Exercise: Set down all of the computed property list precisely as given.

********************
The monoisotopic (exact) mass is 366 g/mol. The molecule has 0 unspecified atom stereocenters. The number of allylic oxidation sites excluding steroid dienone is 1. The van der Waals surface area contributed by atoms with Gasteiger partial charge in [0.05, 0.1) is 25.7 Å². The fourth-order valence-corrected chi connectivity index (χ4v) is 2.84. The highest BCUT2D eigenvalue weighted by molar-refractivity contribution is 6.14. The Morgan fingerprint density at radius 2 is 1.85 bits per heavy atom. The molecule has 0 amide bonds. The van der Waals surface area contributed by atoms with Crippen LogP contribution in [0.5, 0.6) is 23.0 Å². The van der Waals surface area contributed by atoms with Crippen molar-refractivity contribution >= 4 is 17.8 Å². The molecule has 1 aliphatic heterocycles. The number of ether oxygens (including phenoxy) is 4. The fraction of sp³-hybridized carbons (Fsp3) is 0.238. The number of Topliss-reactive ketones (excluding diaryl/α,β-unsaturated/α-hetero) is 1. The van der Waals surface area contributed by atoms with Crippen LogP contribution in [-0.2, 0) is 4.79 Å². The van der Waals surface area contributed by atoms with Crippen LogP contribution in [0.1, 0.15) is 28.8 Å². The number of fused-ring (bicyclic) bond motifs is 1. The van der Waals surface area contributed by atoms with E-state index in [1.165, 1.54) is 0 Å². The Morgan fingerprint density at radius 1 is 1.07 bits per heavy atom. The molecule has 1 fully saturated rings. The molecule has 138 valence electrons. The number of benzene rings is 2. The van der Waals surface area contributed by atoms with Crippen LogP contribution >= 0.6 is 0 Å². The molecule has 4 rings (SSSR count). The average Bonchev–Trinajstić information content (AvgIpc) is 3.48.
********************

The monoisotopic (exact) mass is 366 g/mol. The molecule has 0 unspecified atom stereocenters. The number of allylic oxidation sites excluding steroid dienone is 1. The van der Waals surface area contributed by atoms with Gasteiger partial charge in [0.05, 0.1) is 25.7 Å². The fourth-order valence-corrected chi connectivity index (χ4v) is 2.84. The highest BCUT2D eigenvalue weighted by molar-refractivity contribution is 6.14. The Morgan fingerprint density at radius 2 is 1.85 bits per heavy atom. The molecule has 0 amide bonds. The van der Waals surface area contributed by atoms with Crippen LogP contribution in [0.5, 0.6) is 23.0 Å². The van der Waals surface area contributed by atoms with Crippen molar-refractivity contribution >= 4 is 17.8 Å². The molecule has 1 aliphatic heterocycles. The number of ether oxygens (including phenoxy) is 4. The fraction of sp³-hybridized carbons (Fsp3) is 0.238. The number of Topliss-reactive ketones (excluding diaryl/α,β-unsaturated/α-hetero) is 1. The van der Waals surface area contributed by atoms with Crippen LogP contribution in [-0.2, 0) is 4.79 Å². The van der Waals surface area contributed by atoms with Crippen LogP contribution in [0.1, 0.15) is 28.8 Å². The number of fused-ring (bicyclic) bond motifs is 1. The van der Waals surface area contributed by atoms with E-state index in [1.165, 1.54) is 0 Å². The Morgan fingerprint density at radius 1 is 1.07 bits per heavy atom. The molecule has 1 fully saturated rings. The molecule has 138 valence electrons. The number of benzene rings is 2. The van der Waals surface area contributed by atoms with Crippen LogP contribution >= 0.6 is 0 Å². The molecule has 4 rings (SSSR count). The average Bonchev–Trinajstić information content (AvgIpc) is 3.48.